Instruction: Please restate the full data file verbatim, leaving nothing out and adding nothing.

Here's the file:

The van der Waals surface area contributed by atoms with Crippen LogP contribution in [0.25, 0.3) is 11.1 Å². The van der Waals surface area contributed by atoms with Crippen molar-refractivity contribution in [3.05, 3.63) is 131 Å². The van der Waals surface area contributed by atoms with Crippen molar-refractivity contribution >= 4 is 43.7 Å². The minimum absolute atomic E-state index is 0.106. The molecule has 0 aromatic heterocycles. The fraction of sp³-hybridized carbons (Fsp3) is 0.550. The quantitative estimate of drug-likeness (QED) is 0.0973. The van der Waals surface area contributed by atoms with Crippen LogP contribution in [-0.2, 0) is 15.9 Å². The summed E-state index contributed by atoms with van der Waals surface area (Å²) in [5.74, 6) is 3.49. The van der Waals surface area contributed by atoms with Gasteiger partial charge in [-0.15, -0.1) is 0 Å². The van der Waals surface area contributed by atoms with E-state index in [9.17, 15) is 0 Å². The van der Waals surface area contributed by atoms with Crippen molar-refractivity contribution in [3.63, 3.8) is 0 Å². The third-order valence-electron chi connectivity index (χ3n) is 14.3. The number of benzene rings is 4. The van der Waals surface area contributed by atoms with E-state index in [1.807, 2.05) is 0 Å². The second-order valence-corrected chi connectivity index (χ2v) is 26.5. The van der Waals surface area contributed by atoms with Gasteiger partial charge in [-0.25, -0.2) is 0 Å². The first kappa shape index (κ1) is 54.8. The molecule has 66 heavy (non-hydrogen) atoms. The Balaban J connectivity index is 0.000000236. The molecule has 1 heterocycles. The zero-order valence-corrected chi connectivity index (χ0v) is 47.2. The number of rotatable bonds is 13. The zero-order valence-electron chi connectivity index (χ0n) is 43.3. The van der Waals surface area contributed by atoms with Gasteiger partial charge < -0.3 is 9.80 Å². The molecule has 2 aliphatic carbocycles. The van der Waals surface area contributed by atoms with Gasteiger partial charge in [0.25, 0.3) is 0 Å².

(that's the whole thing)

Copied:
The van der Waals surface area contributed by atoms with Crippen LogP contribution in [0.25, 0.3) is 11.1 Å². The van der Waals surface area contributed by atoms with Crippen molar-refractivity contribution in [3.05, 3.63) is 131 Å². The van der Waals surface area contributed by atoms with Crippen molar-refractivity contribution >= 4 is 43.7 Å². The minimum absolute atomic E-state index is 0.106. The molecule has 0 aromatic heterocycles. The fraction of sp³-hybridized carbons (Fsp3) is 0.550. The quantitative estimate of drug-likeness (QED) is 0.0973. The van der Waals surface area contributed by atoms with Crippen LogP contribution in [-0.2, 0) is 15.9 Å². The summed E-state index contributed by atoms with van der Waals surface area (Å²) in [5.74, 6) is 3.49. The van der Waals surface area contributed by atoms with Gasteiger partial charge in [-0.15, -0.1) is 0 Å². The van der Waals surface area contributed by atoms with E-state index in [9.17, 15) is 0 Å². The van der Waals surface area contributed by atoms with Crippen molar-refractivity contribution in [3.63, 3.8) is 0 Å². The third-order valence-electron chi connectivity index (χ3n) is 14.3. The number of benzene rings is 4. The van der Waals surface area contributed by atoms with E-state index in [1.807, 2.05) is 0 Å². The second-order valence-corrected chi connectivity index (χ2v) is 26.5. The van der Waals surface area contributed by atoms with Gasteiger partial charge in [-0.25, -0.2) is 0 Å². The first kappa shape index (κ1) is 54.8. The molecule has 66 heavy (non-hydrogen) atoms. The Balaban J connectivity index is 0.000000236. The molecule has 1 heterocycles. The zero-order valence-corrected chi connectivity index (χ0v) is 47.2. The number of rotatable bonds is 13. The zero-order valence-electron chi connectivity index (χ0n) is 43.3. The van der Waals surface area contributed by atoms with Gasteiger partial charge < -0.3 is 9.80 Å². The molecule has 2 aliphatic carbocycles. The van der Waals surface area contributed by atoms with Gasteiger partial charge in [0.25, 0.3) is 0 Å².